The Committee dealing with Individual Taxation (includes charitable contributions) is co-chaired by Senators Chuck Grassley (R-IA), Mike Enzi (R-WY) and Debbie Stabenow (D-MI). The other members are: Senators Crapo (R-ID), Cornyn (R-TX), Toomey (R-PA), Schumer (D-NY), Nelson (D-FL), Menendez (D-NJ) and Bennet (D-CO).

Who knows what—if anything—the bipartisan committee will agree on?

President Obama proposes increased capital gains taxes for high-bracket taxpayers. He also proposes tax relief for middle-and-low-income taxpayers. 

The capital gains tax would be raised from 23.8 percent to 28 percent. Both the current and proposed increased tax include the 3.8 percent Medicare tax. The tax on dividends would be raised for high-bracket taxpayers from 20 percent to 28 percent.

Appreciated assets transferred by wealthy taxpayers at death would (with some excludable amounts) be subject to capital gains tax under Mr. Obama’s proposal. This scenario differs from the current step up in basis. It also differs from a carryover basis rule that would subject appreciated assets to tax on an eventual sale by a beneficiary.

No capital gains tax would be imposed on transfers of appreciated assets to charity at death. So, this change could be an ill wind* that blows good for charities. And, avoidance of taxes on capital gains incurred during lifetime can spur outright and life-income charitable gifts.

Gum Fight at The Delay Corral. The Republicans are gumming about reducing income and capital gains taxes and repealing the estate tax. Mr. Obama and some Democrats are gumming about increasing capital gains taxes for wealthy taxpayers, reducing income taxes for the less-than wealthy and taxing capital gains on appreciated property on the death of many taxpayers. Tax revisions, one way or the other, or in between, will be delayed.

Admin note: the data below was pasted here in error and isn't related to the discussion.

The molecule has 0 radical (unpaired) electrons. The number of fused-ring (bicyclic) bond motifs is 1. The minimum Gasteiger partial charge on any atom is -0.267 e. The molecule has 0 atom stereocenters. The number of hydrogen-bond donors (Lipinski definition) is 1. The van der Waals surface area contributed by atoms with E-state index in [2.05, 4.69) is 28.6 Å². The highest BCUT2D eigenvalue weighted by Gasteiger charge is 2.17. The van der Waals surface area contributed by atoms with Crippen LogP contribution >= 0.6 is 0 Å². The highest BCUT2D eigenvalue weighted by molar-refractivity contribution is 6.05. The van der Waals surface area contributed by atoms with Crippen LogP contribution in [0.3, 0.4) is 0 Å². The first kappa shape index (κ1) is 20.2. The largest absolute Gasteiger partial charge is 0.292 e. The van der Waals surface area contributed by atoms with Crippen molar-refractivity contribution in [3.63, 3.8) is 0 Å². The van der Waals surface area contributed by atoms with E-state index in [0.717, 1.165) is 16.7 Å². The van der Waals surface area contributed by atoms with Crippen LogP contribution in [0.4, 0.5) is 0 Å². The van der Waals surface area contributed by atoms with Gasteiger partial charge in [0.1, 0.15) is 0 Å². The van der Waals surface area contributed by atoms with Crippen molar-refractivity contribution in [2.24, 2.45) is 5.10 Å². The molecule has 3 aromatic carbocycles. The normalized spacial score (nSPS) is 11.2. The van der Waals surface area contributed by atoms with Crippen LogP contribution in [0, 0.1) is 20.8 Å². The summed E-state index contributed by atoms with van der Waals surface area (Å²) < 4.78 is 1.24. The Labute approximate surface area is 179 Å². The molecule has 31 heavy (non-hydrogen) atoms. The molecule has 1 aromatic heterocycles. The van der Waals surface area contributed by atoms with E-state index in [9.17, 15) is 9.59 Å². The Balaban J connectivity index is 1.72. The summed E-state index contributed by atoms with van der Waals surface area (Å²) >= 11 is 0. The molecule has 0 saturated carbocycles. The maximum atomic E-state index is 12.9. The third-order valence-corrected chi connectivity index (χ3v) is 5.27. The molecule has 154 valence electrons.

Warning. When asking Congress to make the Charitable IRA permanent and expand it to include life income gifts, you’ll often be told that the Charitable IRA legislation is important. However, Congress is considering major tax reform and the Charitable IRA should be part of that discussion.

Your stand. The Charitable IRA legislation shouldn't be on hold! A separate bill should make permanent the expired direct outright transfer from IRAs and expand the law to include transfers for life-income charitable gifts.

*Sir Thomas Beecham, among others, is credited with saying that the French horn is the wind that nobody blows good.

In the 1947 film, The Secret Life of Walter Mitty, Danny Kaye sings that “the oboe it is clearly understood, is an ill wind that no one blows good.” The 1947 film is true to the James Thurber short story by that name and it’s infinitely superior to the 2013 “remake.”

© Conrad Teitell 2015. This is not intended as legal, tax, financial or other advice. So, check with your adviser on how the rules apply to you.

TAGS: Philanthropy